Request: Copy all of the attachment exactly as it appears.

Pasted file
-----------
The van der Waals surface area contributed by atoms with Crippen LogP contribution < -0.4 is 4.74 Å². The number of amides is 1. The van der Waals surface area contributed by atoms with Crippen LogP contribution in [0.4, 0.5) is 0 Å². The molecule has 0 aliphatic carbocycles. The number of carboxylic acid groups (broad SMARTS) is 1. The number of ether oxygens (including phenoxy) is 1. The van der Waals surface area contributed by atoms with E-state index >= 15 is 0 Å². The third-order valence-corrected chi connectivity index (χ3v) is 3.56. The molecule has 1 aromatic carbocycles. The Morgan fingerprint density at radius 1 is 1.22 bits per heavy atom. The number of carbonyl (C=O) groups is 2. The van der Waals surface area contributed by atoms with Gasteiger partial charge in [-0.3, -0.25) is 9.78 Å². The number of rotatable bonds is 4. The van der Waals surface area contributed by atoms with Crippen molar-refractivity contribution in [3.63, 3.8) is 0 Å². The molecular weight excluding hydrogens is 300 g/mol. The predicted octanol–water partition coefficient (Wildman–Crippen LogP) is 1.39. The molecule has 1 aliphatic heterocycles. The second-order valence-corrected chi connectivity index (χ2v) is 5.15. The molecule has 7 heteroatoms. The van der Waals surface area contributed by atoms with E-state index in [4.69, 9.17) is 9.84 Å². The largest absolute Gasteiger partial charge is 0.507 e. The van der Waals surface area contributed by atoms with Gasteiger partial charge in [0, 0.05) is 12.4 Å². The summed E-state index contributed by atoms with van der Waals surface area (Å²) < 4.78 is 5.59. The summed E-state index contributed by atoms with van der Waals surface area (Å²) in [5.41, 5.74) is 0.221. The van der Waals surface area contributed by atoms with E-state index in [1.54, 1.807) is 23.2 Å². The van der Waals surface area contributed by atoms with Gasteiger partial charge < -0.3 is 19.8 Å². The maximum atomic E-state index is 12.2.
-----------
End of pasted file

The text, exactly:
The van der Waals surface area contributed by atoms with Crippen LogP contribution < -0.4 is 4.74 Å². The number of amides is 1. The van der Waals surface area contributed by atoms with Crippen LogP contribution in [0.4, 0.5) is 0 Å². The molecule has 0 aliphatic carbocycles. The number of carboxylic acid groups (broad SMARTS) is 1. The number of ether oxygens (including phenoxy) is 1. The van der Waals surface area contributed by atoms with E-state index >= 15 is 0 Å². The third-order valence-corrected chi connectivity index (χ3v) is 3.56. The molecule has 1 aromatic carbocycles. The Morgan fingerprint density at radius 1 is 1.22 bits per heavy atom. The number of carbonyl (C=O) groups is 2. The van der Waals surface area contributed by atoms with Gasteiger partial charge in [-0.3, -0.25) is 9.78 Å². The number of rotatable bonds is 4. The van der Waals surface area contributed by atoms with Crippen molar-refractivity contribution in [3.63, 3.8) is 0 Å². The molecular weight excluding hydrogens is 300 g/mol. The predicted octanol–water partition coefficient (Wildman–Crippen LogP) is 1.39. The molecule has 1 aliphatic heterocycles. The second-order valence-corrected chi connectivity index (χ2v) is 5.15. The molecule has 7 heteroatoms. The van der Waals surface area contributed by atoms with E-state index in [4.69, 9.17) is 9.84 Å². The largest absolute Gasteiger partial charge is 0.507 e. The van der Waals surface area contributed by atoms with Gasteiger partial charge in [0, 0.05) is 12.4 Å². The summed E-state index contributed by atoms with van der Waals surface area (Å²) < 4.78 is 5.59. The summed E-state index contributed by atoms with van der Waals surface area (Å²) in [5.41, 5.74) is 0.221. The van der Waals surface area contributed by atoms with E-state index in [1.54, 1.807) is 23.2 Å². The van der Waals surface area contributed by atoms with Gasteiger partial charge < -0.3 is 19.8 Å². The maximum atomic E-state index is 12.2.